Rising global gasoline exports could cool cracks in the near term

Rising global gasoline exports could cool cracks in the near term

Although global middle distillates have led refined product cracks for the last 2.5 months, increased supplies have prompted a downturn in diesel and jet cracks while gasoline cracks take the lead in the refinery margin complex on a global level. Refineries appear now to be shifting towards gasoline production and away from middle distillates. Given the healthy economics, global gasoline supplies are on the rise as seen in the Vortexa export data.

24 May, 2022
Pamela Munger
Pamela Munger, Senior Market Analyst

Although global middle distillates have led refined product cracks for the last 2.5 months, increased supplies have prompted a downturn in diesel and jet cracks while gasoline cracks take the lead in the refinery margin complex on a global level. Propelled by low inventories and thriving demand centers such as PADD 1, Indonesia, and Mexico, refineries appear to be shifting towards gasoline production and away from middle distillates. Given the healthy economics, global gasoline supplies are on the rise as seen in the Vortexa export data.

The biggest changes are happening in Europe, the US and China where we are already seeing lifting figures in May compared to March increase by 20%, 13% and 40%, respectively. And although India’s exports pulled back in May, it is widely expected that Indian refiners will maximize strong gasoline cracks and increase seaborne exports in June.

As we now enter the full-fledged driving season in the Atlantic Basin marked by the Memorial Day holiday in the US (May 30), demand is making a stellar recovery despite sky high retail prices. Driven by PADD 1, higher y-o-y gasoline demand for the first quarter has drained stocks to historical lows during a time when high Latam demand is pulling multi-year high seaborne volumes from PADD 3. The arb from Europe to PADD 1 opened in April and since then we have seen a 90% surge in imports from March to May to close this supply gap. Even PADD 5 looked toward Asia to double seaborne gasoline imports in May compared to March levels due to refinery maintenance in what is normally a relatively balanced region for road transport fuels.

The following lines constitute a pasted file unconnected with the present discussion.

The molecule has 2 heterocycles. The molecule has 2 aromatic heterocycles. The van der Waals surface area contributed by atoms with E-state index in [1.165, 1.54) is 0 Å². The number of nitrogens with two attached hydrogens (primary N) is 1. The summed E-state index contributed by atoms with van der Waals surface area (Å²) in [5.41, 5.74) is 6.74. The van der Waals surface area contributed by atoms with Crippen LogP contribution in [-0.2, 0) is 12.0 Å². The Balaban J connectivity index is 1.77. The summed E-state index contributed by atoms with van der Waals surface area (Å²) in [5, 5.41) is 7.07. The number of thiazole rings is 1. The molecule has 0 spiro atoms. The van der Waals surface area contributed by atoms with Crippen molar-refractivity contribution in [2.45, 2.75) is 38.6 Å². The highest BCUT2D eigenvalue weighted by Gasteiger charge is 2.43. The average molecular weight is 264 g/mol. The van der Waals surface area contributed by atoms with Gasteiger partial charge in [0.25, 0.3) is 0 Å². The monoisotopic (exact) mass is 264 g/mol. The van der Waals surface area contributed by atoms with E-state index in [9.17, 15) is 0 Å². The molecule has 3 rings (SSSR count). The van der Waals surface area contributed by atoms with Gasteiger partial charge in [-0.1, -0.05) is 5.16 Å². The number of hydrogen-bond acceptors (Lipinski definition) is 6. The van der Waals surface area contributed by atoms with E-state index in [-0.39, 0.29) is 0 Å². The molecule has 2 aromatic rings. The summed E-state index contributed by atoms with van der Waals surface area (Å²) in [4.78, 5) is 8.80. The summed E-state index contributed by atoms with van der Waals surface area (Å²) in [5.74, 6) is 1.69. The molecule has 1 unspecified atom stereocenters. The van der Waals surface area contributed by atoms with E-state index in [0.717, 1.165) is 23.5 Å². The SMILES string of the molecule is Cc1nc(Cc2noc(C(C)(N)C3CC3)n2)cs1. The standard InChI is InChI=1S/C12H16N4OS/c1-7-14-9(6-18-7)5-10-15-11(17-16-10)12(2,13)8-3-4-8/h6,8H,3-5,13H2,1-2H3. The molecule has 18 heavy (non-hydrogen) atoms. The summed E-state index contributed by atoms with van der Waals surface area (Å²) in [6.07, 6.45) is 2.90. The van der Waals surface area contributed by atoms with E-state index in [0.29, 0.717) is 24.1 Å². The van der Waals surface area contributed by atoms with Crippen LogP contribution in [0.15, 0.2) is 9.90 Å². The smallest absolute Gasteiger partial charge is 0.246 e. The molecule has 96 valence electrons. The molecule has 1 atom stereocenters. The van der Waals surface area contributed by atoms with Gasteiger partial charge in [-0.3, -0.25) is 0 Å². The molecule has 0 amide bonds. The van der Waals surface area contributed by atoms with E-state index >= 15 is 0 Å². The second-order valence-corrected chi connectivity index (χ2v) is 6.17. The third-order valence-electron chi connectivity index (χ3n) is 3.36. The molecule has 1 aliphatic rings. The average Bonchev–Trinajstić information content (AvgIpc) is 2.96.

Meanwhile, LatAm import demand for gasoline has taken off, led by Mexico rising to a multi-year high in May and 30% higher m-o-m. Also Chile and Peru combined have averaged 90kb of seaborne imports since January, compared to 20kb in Jan-May of 2019. We see increased LatAm import demand driven by reduced mobility restrictions, exacerbated by refinery maintenance at ENAPs Bio Bio refinery in Chile during May and the shutdown of Peru’s largest refinery La Pampilla since January.

Indonesian import demand is also likely to be on the rise after their second largest refinery Pertamina’s Balikpapan 260kbd refinery was hit by a fire on May 15. Although domestic fuel supplies were expected to be unaffected, it will likely increase demand for restocking at a high demand time of the year.  Gasoline loadings to Indonesia doubled the week of May 9-15 compared to the previous week.

Fortunately for PADD 1, Europe has taken advantage of the poor naphtha demand in Asia and relatively stable and abundant supplies of naphtha imports from Russia, Algeria and the US for blending into the gasoline pool. Imports of octane-boosting blending components to Europe have also been on a steady rise since November 2021, allowing high quality material to be blended in Europe for export markets.

Firm global gasoline demand along with upcoming North Sea maintenance means Europe will continue to lean stronger on light crude supplies, especially under the backdrop of disrupted Libyan supplies. High gasoline yields will likely continue to pull in more gasoline-favored crudes especially from West Africa, Azeri Light and WTI.

Looking ahead, we may see global gasoline cracks cool somewhat similar to middle distillates as supply increases on the back of a strong pick up in refinery runs amid this high margin environment. In the meantime, gasoline cracks have taken command, and crude tightness may be back on the table as refineries conclude maintenance in Europe and East of Suez and maximize run rates to capture the opportunities this high margin environment has to offer.

Pamela Munger
Senior Market Analyst
Vortexa
Pamela Munger